Why are some discourses more politically efficacious than others? Seeking answers to this question, Ty Solomon develops a new theoretical approach to the study of affect, identity, and discourse—core phenomena whose mutual interweaving have yet to be fully analyzed in International Relations. Drawing upon Jacques Lacan’s psychoanalytic theory and Ernesto Laclau’s approach to hegemonic politics, Solomon argues that prevailing discourses offer subtle but powerfully appealing opportunities for affective investment on the part of audiences.
Through empirical case studies of the affective resonances of the war on terror and the rise and fall of neoconservative influence in American foreign policy, Solomon offers a unique way to think about the politics of identity as the construction of “common sense” powerfully underpinned by affective investments. He provides both a fuller understanding of the emotional appeal of political rhetoric in general and, specifically, a provocative explanation of the reasons for the reception of particular U.S. foreign policy rhetoric that shifted Americans’ attitudes toward neoconservative foreign policy in the 1990s and shaped the post-9/11 “war on terror.”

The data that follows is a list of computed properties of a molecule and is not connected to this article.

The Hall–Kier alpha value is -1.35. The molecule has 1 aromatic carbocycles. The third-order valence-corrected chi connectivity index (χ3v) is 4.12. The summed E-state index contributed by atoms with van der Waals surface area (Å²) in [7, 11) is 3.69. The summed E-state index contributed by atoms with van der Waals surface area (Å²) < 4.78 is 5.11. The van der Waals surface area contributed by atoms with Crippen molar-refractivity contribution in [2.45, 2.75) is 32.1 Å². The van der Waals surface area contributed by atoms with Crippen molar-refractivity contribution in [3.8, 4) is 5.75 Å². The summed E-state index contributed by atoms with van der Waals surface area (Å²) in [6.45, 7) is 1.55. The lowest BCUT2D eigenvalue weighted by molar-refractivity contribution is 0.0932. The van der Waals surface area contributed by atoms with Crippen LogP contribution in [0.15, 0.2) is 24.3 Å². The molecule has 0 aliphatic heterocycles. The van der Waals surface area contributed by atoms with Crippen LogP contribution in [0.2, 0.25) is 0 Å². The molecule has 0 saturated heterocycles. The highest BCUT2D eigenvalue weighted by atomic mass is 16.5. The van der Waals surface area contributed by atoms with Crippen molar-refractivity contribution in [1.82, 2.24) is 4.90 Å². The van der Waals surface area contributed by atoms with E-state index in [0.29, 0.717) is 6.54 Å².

“Solomon has developed a novel, creative framework for approaching this timeless and timely aspect of political theory and practice.”
—Robert Schuett, School of Government and International Affairs, Durham University
“Solomon offers an innovative view on the politics of subjectivity as the construction of ‘common sense’ powerfully underpinned by investments of desire. While these aspects have been discussed in political theory, the debate in IR has only just begun and will be further triggered by this fascinating book.”
—Dirk Nabers, Kiel University
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